When we relax the lockdown, things might go in several directions:

      a. We could test and quarantine people effectively enough that we prevent the spread of the disease–basically keeping the number of new infections per infected person down below 1.

      b. We could have a big flare-up where the number of new infections per infected person goes back up above 2, and we get a new rapid increase in cases and hospitals filling up again in a month or so.

      c. We could somehow live between those two worlds, marginally keeping a lid on the disease until it spreads to enough people (most people) that it can no longer spread very well and we finally get rid of it.

      Nobody knows enough to know how this will work. If immunity falls off after a couple months or the virus just comes back in many people after a couple months, then we’re probably living in (b) or at best (c). Also, if there’s a lot of airborne spread (tiny droplets that stay aloft for hours) from asymptomatic people, probably we’re going to experience (b), because nothing much short of the lockdowns will stop spread in the community. If we get cheap, widely-available, accurate rapid tests for both virus and antibody, immunity lasts for at least a couple years, and masks + hand sanitizer + 6 feet of distance stops nearly all spread, then we can probably get to (a). If we finally roll out antibody testing and it turns out that half the population has already had this crap and is now immune, we can probably get to (a) and it’s also a little less urgent to get to (a) because it’s not quite as deadly as it looked at first.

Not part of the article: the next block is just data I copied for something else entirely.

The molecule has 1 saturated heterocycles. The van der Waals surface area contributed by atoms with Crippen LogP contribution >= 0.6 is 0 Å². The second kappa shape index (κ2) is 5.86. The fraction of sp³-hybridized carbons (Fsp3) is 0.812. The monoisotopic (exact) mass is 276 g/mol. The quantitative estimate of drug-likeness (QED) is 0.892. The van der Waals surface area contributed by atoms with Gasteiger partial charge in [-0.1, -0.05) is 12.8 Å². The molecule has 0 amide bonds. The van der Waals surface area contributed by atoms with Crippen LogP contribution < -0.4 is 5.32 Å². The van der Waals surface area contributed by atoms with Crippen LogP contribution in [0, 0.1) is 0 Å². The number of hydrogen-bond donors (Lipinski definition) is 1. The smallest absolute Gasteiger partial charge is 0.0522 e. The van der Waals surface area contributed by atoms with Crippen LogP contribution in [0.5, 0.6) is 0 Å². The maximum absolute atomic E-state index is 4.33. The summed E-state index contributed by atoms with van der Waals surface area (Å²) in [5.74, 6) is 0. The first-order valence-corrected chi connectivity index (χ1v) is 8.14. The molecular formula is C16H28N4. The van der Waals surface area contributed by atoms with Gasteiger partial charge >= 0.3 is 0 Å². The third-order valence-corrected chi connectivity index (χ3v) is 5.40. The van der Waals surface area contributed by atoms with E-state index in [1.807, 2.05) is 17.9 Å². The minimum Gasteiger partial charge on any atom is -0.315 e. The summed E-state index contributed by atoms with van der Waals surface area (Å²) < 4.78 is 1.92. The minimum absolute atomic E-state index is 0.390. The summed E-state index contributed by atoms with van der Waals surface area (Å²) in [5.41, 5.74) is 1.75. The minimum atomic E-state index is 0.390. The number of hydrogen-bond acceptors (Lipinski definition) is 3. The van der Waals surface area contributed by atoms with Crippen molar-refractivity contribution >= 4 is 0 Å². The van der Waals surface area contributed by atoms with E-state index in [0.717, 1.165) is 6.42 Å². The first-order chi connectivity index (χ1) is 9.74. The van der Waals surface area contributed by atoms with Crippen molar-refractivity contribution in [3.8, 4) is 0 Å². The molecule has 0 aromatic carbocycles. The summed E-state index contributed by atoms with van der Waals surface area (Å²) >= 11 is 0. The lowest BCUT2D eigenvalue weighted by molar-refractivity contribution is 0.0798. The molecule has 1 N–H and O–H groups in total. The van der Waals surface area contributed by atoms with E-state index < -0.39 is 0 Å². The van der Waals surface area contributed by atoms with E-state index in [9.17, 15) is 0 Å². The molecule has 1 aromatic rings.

• John Schilling says:

      The original concept of “flattening the curve”, as seen in graphics like this, was built around the idea of accepting the same number of cases but spreading them out over a longer period to avoid overwhelming the hospitals. This never held up to close scrutiny, as I think we’ve discussed here before. To avoid overwhelming the hospitals, even assuming we ramp up ventilator, etc, production so that trained personnel are the limiting factor, the curve would need to be so “flattened” as to spread out over at least a year, not the few months implied by the graphics. And even if you’re willing to wait that long, it would require a nigh-impossible balance to keep the curve at the right level of flatness.

      So we started to see new definitions of “flatten the curve”, that now meant suppressing new infections vigorously enough to greatly reduce their total number and nigh-eradicate the virus in a few months. Except, not literally eradicate the virus, so we either keep ourselves isolated for a year or so even though the crisis appears to have ended, or we end isolation prematurely and watch infections grow exponentially from almost none to right back where we started.

      There are some good plans for how to prevent this, and a lot of stupid unworkable plans for how to prevent this. “Flatten the curve” can now mean any or all of them, depending on who you are talking to, and is thus useless as a term. It basically means “whatever I think is the best plan today is what ‘flatten the curve’ means, and it meant that all along so shut up about how last month’s version was never going to work”. Look for your information and your hope among the subset of the people discussing COVID-19 without seriously using the phrase “flatten the curve”.

      • Clutzy says:

        Except this is wrong. Flatten the curve, using the initial models that estimated over 2 million deaths was always a lie. If you looked at the timelines we would have had to keep going to keep ICU beds open we would have had to flatten for something like a decade (depending on your model of choice).

        • John Schilling says:

          Isn’t that pretty much what I said in my first paragraph?

        • Matt M says:

          Flatten the curve, using the initial models that estimated over 2 million deaths was always a lie.